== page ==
Sense memory. Objectives. Imaginary circumstances. The more acting techniques you have at your disposal, the more successful you’re likely to be onstage or screen. But while a familiarity with different methods is important—how else will you know what works best for you?—it also comes in handy to know the history of the teachers and directors who initially created those fundamental tools. Below, we present a guide to the 10 acting teachers who led today’s most influential schools of thought.
The head honcho, the Russian granddaddy of all acting techniques, Stanislavsky pioneered the very idea that inhabiting a character onstage can become a discipline. Seeking to teach future thespians—including directors—how to harness emotion, he developed his famous “system”: placing an actor inside a character’s “magic if,” establishing motivation, and identifying both objectives and obstacles. Most of the teachers below draw from his influence, so study up!
Stanislavsky taught plenty of accomplished actors, but none more so than the nephew of playwright Anton Chekhov. Using dynamic physical movements—including “molding,” “floating,” and “radiating”—to achieve a character’s complex inner life, Chekhov brought Stanislavsky’s system further into 20th-century America, inspiring such students as Clint Eastwood, Anthony Hopkins, and Marilyn Monroe.
First as a theater critic and then as the founder of the Théâtre du Vieux-Colombier and its school, Copeau elevated stagecraft from mere entertainment to art. In the early 20th century he produced shows in Paris and NYC featuring bare stages, rejecting the tenets of commercial theater and putting the audience’s focus on actors’ work.
Germany’s most game-changing dramatist, Brecht gave rise to “epic theater,” or using the stage as a tool for political change. His followers renounced catharsis in favor of rationality, alienating audiences with a stylized version of reality and forcing them to critically examine society and themselves. The influence of this radical director, poet, and philosopher stretches all the way to Caryl Churchill and David Bowie.
Don’t forget the avant-garde movement! Taking Europe by storm in the first half of the 20th century, this French artist laid the groundwork for absurdist filmmakers and dramatists from Samuel Beckett to Sam Shepard. Under the philosophy of his Theatre of Cruelty, audiences were assaulted with sounds and images, helping them tap into their subconscious’ unexpressed emotions; in Artaud’s world, language is deemed insufficient and trauma is a gateway to joy.
Co-founder of the groundbreaking Group Theatre, director of the Actors Studio, and creator of the Lee Strasberg Theatre and Film Institute, this man is responsible for the term “Method acting.” Inspired by but diverging from Stanislavsky, Strasberg introduced us to psychological truthfulness through affective memory, or using personal recollections and replicating sensations to color a character’s emotions. Disciples include Dustin Hoffman, Jane Fonda, Elia Kazan, and many other die-hards.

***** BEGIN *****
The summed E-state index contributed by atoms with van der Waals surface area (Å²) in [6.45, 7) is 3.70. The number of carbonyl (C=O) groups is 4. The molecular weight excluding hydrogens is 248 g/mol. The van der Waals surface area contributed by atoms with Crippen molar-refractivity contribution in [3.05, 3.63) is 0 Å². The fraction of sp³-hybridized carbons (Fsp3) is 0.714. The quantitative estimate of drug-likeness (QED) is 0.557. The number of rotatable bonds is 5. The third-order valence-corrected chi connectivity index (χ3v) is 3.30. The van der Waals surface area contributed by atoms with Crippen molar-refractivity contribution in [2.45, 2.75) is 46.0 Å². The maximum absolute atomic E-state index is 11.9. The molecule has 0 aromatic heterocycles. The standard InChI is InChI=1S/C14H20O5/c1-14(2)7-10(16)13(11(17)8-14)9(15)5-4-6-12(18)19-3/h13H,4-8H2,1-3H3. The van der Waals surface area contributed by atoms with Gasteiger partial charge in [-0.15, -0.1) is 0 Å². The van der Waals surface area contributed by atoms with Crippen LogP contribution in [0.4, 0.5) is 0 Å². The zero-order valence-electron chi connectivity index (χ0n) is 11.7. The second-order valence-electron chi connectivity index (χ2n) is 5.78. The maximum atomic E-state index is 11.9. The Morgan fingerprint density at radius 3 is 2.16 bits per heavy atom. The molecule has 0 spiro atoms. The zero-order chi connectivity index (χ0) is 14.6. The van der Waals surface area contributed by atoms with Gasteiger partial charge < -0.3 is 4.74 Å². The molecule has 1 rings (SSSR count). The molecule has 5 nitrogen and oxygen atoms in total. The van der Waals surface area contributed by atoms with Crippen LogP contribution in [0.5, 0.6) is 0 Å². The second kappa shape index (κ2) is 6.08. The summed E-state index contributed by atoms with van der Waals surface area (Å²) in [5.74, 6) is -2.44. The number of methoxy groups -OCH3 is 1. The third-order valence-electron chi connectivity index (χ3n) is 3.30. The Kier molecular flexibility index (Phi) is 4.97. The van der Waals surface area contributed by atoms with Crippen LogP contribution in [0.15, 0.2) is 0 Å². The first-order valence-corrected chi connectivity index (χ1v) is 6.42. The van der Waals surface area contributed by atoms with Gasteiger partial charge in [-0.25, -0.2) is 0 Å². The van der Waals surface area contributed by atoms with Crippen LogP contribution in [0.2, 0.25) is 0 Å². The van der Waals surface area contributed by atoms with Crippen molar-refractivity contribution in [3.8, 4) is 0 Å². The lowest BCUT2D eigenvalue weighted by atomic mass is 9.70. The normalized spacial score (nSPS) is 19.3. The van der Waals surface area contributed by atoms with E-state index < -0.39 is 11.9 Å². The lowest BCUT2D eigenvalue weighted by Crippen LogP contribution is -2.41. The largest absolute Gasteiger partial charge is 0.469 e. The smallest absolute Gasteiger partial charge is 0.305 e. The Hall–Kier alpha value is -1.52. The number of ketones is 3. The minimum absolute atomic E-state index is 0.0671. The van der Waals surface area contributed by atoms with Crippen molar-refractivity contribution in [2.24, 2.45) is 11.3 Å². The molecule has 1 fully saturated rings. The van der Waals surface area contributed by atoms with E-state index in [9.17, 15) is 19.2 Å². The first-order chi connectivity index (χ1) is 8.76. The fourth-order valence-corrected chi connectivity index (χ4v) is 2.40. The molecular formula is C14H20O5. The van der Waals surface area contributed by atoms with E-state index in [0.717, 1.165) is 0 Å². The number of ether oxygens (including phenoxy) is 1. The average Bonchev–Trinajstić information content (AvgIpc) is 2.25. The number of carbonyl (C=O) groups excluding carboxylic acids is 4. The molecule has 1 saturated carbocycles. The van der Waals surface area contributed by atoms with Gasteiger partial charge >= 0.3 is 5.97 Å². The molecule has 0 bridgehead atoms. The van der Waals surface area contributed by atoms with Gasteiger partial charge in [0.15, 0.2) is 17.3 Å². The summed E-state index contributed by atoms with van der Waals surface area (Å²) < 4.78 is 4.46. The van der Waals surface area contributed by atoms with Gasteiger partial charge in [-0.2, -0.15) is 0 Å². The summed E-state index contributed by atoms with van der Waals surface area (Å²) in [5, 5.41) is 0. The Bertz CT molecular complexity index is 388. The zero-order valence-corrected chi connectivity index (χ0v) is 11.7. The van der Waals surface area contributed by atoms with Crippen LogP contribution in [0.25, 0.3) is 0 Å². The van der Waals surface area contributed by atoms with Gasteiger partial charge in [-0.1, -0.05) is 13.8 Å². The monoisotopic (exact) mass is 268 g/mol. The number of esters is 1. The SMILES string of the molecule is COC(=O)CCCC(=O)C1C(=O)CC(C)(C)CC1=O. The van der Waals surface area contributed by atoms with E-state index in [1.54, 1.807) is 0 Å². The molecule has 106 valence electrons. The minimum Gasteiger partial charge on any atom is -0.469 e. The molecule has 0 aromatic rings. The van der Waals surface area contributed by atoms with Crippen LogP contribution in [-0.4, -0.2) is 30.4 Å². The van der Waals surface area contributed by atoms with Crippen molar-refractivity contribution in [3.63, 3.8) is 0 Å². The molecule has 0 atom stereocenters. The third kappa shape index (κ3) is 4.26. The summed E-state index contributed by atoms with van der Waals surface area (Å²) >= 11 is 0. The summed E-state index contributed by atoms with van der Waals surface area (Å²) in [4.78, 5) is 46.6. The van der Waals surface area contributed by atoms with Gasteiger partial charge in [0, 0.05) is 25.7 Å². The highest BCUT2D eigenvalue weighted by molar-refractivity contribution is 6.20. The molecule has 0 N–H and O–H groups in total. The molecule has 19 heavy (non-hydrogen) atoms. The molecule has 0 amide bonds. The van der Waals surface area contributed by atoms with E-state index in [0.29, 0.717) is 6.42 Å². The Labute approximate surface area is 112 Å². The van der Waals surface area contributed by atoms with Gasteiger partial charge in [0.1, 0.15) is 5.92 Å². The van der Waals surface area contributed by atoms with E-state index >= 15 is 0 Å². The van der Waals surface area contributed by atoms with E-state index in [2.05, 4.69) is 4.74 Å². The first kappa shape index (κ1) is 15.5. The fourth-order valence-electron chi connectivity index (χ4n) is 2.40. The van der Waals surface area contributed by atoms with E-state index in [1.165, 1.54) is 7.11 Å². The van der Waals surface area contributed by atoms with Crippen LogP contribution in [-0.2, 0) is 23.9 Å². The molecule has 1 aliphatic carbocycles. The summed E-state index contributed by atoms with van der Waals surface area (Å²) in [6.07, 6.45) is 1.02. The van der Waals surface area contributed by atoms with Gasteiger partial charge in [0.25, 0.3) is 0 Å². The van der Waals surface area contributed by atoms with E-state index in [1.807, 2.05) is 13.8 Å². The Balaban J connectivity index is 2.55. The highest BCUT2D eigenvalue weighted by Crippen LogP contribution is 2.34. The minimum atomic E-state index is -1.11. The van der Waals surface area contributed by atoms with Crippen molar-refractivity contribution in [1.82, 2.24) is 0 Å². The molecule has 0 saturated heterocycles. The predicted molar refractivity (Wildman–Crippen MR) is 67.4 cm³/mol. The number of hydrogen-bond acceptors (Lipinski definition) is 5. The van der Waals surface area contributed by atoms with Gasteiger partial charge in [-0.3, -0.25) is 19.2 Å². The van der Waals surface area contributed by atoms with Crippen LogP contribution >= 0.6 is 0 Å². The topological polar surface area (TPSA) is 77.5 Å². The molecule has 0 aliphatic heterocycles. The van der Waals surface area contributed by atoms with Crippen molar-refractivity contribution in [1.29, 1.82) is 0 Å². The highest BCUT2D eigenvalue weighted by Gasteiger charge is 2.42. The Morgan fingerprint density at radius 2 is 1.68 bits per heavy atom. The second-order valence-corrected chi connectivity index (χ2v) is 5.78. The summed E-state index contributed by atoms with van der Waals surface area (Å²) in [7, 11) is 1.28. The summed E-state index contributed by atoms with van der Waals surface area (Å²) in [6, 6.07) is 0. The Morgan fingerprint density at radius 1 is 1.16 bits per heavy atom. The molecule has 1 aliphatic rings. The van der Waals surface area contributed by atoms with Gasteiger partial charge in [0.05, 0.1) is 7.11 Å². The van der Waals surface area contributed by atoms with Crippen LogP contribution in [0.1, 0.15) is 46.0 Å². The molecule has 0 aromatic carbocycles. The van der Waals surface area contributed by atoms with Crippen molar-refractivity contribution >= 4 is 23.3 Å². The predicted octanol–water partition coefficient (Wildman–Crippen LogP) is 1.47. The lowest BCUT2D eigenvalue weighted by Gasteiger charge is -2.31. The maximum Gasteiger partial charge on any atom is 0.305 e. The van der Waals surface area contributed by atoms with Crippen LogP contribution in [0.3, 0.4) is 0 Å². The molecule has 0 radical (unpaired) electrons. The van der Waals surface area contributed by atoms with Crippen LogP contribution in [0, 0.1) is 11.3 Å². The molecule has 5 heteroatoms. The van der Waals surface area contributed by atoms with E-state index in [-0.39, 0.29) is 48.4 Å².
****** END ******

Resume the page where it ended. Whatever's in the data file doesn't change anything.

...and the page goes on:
A prolific actor herself from the age of 4, Adler disagreed with Strasberg in that she favored the power of imagination over personal emotions. Among the countless students of her renowned studio are Robert De Niro, Elaine Stritch, and most famously, Marlon Brando. Adler also championed strong choices, using a simple principle every actor should keep in mind: “Don’t be boring.”
By emphasizing instinct over affective memory, reacting to a scene partner over inner turmoil, and “the reality of doing,” Meisner shook up the craft more than any other American. If you’re not sure how repetition and “living truthfully under imaginary circumstances” can help your work, look him up. The Meisner/Carville School of Acting taught Diane Keaton, Sandra Bullock, and Christoph Waltz, while NYC’s William Esper Studio, run by Meisner’s protégé, boasts alumnae Tracee Ellis Ross and Kathy Bates.
Best known for originating Martha in Broadway’s “Who’s Afraid of Virginia Woolf?,” Hagen co-founded the Herbert Berghof Studio and authored several books to which many famous actors still cling. Her approach emphasized substitution or transference, the notion that a character’s actions can be contextualized with an actor’s approximated personal experiences. It works for her students Al Pacino, Liza Minnelli, and Whoopi Goldberg!
If you prefer making your acting choices off the cuff, research the mother of improvisational theater. An acting teacher and academic, Spolin pioneered the focus on a performer’s present moment through Theater Games—spontaneously playful exercises geared toward reducing anxiety and creative blockages. Her son, Paul Sills, formed Chicago’s Second City, launching the careers of many of your favorite comedic actors.
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